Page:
French and German leaders stood side by side in Paris to honour the fallen of World War I on Wednesday, as countries around the globe held ceremonies to remember the millions who died in the conflict.
President Nicolas Sarkozy and Chancellor Angela Merkel rekindled the flame on the Tomb of the Unknown Soldier at the Arc de Triomphe and vowed that never again would their nations wage war on each other.
"We are not commemorating the victory of one people over another but an ordeal that was equally terrible for each side," Sarkozy declared before a military honour guard and crowds of well-wishers.
Far from being "The War to End All Wars", the 1914-18 conflict merely set the tone for the 20th century's litany of brutality, although in terms of sheer mass killing on the battlefield it has since rarely been equalled.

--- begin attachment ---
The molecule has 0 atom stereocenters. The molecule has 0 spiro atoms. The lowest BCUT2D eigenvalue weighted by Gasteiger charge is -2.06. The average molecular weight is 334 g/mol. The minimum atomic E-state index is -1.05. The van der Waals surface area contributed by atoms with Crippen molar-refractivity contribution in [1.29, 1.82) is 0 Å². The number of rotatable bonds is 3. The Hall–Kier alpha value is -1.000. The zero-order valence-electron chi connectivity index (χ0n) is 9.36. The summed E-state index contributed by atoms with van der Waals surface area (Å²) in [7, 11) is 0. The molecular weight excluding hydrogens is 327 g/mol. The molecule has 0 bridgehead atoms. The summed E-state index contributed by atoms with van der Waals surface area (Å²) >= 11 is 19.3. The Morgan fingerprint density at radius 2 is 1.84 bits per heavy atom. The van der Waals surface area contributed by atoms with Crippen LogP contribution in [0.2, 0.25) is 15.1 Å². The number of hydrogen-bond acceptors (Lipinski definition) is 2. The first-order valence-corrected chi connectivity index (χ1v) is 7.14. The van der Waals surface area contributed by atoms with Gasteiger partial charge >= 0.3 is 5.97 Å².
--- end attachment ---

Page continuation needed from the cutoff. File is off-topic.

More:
Much of the fighting -- which pitted Germany, Austria-Hungary and Turkey against France, Britain, Russia, Italy and, from 1917, the United States -- was in northern France and characterised by horrific trench warfare.
German leaders have attended World War I memorial events in France before, most notably when chancellor Helmut Kohl took president Francois Mitterrand's hand in Verdun, the scene of one of the fiercest battles of the war.
But Merkel's visit was the first time a German leader had attended the Armistice Day ceremony in Paris marking the defeat of Germany and was seen as a signal of ever closer ties between the two neighbours.